Cheshire East will be holding a series of Time to Talk sessions for staff as part of a nationwide push to get people talking more openly about mental health for one day.
Time to Talk Day is organised by Time to Change, the campaign to change how we all think and act around mental health problems, led by charities Mind and Rethink Mental Illness.
Time to Talk Day aims to get as many people as possible talking about mental health. People can struggle to talk about mental health, so this year Time to Change is highlighting that there are lots of different ways to have a conversation about the subject. And you don’t have to be an expert to talk.
Since its launch in 2014, Time to Talk Day has sparked millions of conversations in schools, homes, workplaces, in the media and online, and attracted support from celebrities such as Andrew “Freddie” Flintoff, Stephen Fry and Frankie Bridge.
The council’s staff will join thousands of other groups, schools and members of the public, who will all be having conversations about mental health on Time to Talk Day. Activities planned for 7 February will include recruiting more Time to Change ambassadors and holding staff sessions across Cheshire East in Sandbach, Crewe and Macclesfield.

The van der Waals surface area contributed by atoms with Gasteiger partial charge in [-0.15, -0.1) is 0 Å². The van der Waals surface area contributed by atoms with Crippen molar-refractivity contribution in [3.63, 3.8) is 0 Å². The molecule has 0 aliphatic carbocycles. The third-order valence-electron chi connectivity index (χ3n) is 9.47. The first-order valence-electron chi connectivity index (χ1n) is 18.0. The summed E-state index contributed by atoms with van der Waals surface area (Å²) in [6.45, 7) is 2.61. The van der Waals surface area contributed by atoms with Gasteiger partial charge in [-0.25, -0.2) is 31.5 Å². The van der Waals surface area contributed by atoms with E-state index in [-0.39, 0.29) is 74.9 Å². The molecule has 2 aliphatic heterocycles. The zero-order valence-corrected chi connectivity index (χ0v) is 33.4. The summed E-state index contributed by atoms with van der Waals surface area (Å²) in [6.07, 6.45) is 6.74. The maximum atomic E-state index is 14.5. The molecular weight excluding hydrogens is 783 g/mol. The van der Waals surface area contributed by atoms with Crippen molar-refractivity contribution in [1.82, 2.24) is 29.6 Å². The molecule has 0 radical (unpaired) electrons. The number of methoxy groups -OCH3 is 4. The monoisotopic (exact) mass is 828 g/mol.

One in four of us will experience a mental health problem in any given year but many of us are too afraid to talk about it. Starting a conversation about mental health might seem daunting but simply sending a text, checking in on a friend or sharing something on social media can break the ice.
Councillor Liz Wardlaw, Cheshire East Council cabinet member for health, said: “The council signed the Time to Change pledge back in October last year, to signal its commitment to change perceptions of mental health, as well as providing reassurance to staff facing difficulties about how they will be supported.
“We are pleased to be taking part in and supporting Time to Talk Day because mental health is a topic we should all feel able to talk about. Having these all important conversations can make a big difference to many people. The more we talk, the more lives we can affect with positive change.”